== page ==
A big reason for this heavy use of mobile handsets in China is that the country has rapidly embraced wireless technology. In many cases the nation has skipped the process of building out the wireline telecom infrastructure and widely embraced wireless technologies instead.
Three: A higher percent of mobile handsets get returned than any of the other 17 technologies in the study.
A higher percentage of respondents indicated they return mobile handsets than any of the other 17 technologies. The most frequent reasons cited for these returns are that they don't work properly and are too expensive. In fact, return rates by India's consumers for mobile phones amounted to 11 percent, twice the global industry average.
Our analysis reveals that mobile handsets have a comparatively high return rate because they are, arguably, more complex, less standardised, more challenging to operate, and more prone to functional flaws (such as dropped calls) than the other technologies consumers were asked to rate. With increased complexity comes more consumer confusion and difficulties figuring out how to use the devices, and hence more product returns. Compounding the problem could be that survey respondents are not getting the help they need during the handset purchasing process.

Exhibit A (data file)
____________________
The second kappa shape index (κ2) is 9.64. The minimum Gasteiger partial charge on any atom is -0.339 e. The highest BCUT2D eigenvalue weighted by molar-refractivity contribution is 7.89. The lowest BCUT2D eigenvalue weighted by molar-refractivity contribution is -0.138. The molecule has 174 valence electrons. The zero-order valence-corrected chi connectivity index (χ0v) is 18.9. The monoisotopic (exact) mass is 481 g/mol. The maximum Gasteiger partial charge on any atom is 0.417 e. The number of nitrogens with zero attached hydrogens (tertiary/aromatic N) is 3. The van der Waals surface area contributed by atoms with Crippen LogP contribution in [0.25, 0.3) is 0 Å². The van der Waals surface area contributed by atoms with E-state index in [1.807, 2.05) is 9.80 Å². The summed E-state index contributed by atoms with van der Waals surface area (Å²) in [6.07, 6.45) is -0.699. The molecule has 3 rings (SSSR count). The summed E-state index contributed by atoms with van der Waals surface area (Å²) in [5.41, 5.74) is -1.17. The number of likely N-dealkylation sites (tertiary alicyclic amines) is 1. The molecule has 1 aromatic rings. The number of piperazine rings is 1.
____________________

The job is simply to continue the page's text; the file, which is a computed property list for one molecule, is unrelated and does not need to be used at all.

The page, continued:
Four: The most popular mobile handset applications are texting and emailing.
The top ranked applications used on mobile handsets (besides making phone calls) for all eight countries, ranked in order, were texting, emailing and taking photos. In general, these are the most popular applications because they are relatively inexpensive compared with downloading and watching videos on a mobile handset, yet enhance the user experience considerably. And texting ranked far ahead of the other applications in popularity. Mobile handsets are increasingly being used as multi-function devices, though of mobile video continues to lag other applications.
Five: Among the least popular applications on mobile handsets are watching videos and browsing the Internet.
Watching videos and browsing the Internet on mobile handsets remain relatively low in usage by respondents compared with texting, emailing, and listening to music. An overall average of only 35 percent of respondents indicated they watch videos on mobile handsets, and only 34 percent browse the Web. By contrast, 65 percent send texts and 47 percent send email. Why such differences? This disparity stems from the challenges making watching videos and browsing the Internet easier to use compared with the relative ease in texting, emailing and listening to music. In addition, consumers are still attracted to watching videos on other screens such as TVs and PCs, and connecting to the Internet via a PC, rather than a mobile handset. Despite these formidable challenges, the percentages of mobile handset users now watching videos and browsing the Internet is likely to increase during the next several years.
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